Rene Bourque hopes he will settle in for a long stay with the Montreal Canadiens.
The left-winger who was obtained in a trade with the Calgary Flames for sniper Michael Cammalleri this week had his first skate with his new teammates at the Bell Centre on Saturday.
"I still haven't had the chance to look around at all the plaques on the walls and the Stanley Cup banners, but it's exciting," the 30-year-old said. "I always wanted to play here.
"I'm hoping I'll be here for the rest of my contract. Find a home and make this a place I'll be for a long time."
Bourque had to miss the Canadiens' game Saturday night against the Ottawa Senators to complete the five-game suspension he incurred while with the Flames for elbowing Washington's Nicklas Backstrom in the jaw. He is to play his first game Sunday night against the visiting New York Rangers. Then he gets to face the Capitals again on Wednesday night.
Forward Scott Gomez, who has missed 30 games since late October with injuries, most recently a groin, was cleared to return to the lineup against Ottawa. He was to play on left wing with centre Tomas Plekanec and either Erik Cole or Michael Blunden.
It was Bourque's second suspension in a month, having missed two games only two weeks earlier for a hit from behind on Chicago's Brent Seabrook.
Bourque, who averages US$3.3 per season, is signed for another four years after this season.
The Canadiens gave up Cammalleri's goal-scoring talent in a bid to get bigger and grittier with the six-foot-two, 210-pound Bourque. Coach Randy Cunneyworth, who is beginning to put his stamp on the team he took over from the fired Jacques Martin last month, wants to play a strong forechecking game and hopes Bourque will fit that plan.
"I haven't really talked to Randy about where I'll fit in yet," said Bourque. "l just play my game, get physical, get in the dirty areas, get in front of the net. That's what I bring, so I'm looking forward to doing that."
He also brought the concerns in Calgary about his consistency and occasional lapses in effort, which he hopes to rectify in Montreal.
"It's a fresh start for me here, so it's a clean slate and I'm hoping to shed that off my reputation, I guess," he said. "And hopefully, coming here with the excitement of new fans and a new team, I'll get better."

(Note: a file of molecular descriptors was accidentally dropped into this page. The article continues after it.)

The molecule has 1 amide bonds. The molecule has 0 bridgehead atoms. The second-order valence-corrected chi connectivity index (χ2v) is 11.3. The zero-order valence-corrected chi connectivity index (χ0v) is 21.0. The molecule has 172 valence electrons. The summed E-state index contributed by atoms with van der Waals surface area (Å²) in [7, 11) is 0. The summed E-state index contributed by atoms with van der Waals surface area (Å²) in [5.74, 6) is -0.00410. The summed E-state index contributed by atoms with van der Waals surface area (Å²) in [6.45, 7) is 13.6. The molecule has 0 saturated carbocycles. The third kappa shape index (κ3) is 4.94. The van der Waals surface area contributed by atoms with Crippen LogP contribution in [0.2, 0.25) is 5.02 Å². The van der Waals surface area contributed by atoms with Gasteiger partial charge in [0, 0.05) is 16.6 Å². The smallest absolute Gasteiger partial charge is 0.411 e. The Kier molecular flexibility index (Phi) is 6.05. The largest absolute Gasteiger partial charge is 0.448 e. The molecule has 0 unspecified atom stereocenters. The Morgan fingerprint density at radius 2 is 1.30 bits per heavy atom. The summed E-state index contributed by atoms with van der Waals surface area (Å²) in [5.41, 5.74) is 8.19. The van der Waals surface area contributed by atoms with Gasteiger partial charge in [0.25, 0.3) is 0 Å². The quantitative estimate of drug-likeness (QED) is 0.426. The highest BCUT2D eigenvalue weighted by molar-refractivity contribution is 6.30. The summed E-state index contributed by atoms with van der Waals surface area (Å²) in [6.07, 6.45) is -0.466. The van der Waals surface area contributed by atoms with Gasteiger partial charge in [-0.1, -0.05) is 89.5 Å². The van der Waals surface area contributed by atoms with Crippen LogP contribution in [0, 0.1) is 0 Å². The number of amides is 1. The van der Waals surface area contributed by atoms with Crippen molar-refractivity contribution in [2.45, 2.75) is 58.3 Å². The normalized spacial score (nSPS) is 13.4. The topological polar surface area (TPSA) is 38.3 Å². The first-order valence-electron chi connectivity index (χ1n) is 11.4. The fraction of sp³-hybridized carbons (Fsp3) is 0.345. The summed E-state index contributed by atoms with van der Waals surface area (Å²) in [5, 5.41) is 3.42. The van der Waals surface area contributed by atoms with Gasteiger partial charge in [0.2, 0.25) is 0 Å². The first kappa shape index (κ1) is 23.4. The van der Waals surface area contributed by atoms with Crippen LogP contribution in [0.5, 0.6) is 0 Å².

He vowed not to let the two suspensions make him overly cautious about hitting and physical play, even though if he gets another it likely be a long one.
The fact that he drew the suspensions doesn't bother Cunneyworth at all. In fact, it seemed to make him like Bourque even more.
"It's an expensive mistake, but you're playing hard, rugged, there's a bit of reckless abandon. But that's OK as long as you're going to those other areas and making sure they pay offensively," said Cunneyworth.
"It makes others wary a bit when you know that a guy has that reckless tendency and if other guys shy from that, that's where you win those battles."
Along with the signing last summer of Cole and the call-up of six-foot-three Blunden, Cunneyworth feels Bourque gives him better material to play a forechecking game. He said the team now should have a mix of skill and size on each of its four lines.
Bourque joined a team in grave danger of missing the playoffs and that has lost captain Brian Gionta for an extended period after surgery for a biceps injury.
Gomez hopes to pick up some of the slack and avoid missing the post-season for the first time in his career.
"I won't even think about that," the 12-year veteran said. "You don't want that creeping in.
"It's not an option, especially playing in a city like this. But it's going to take all of us."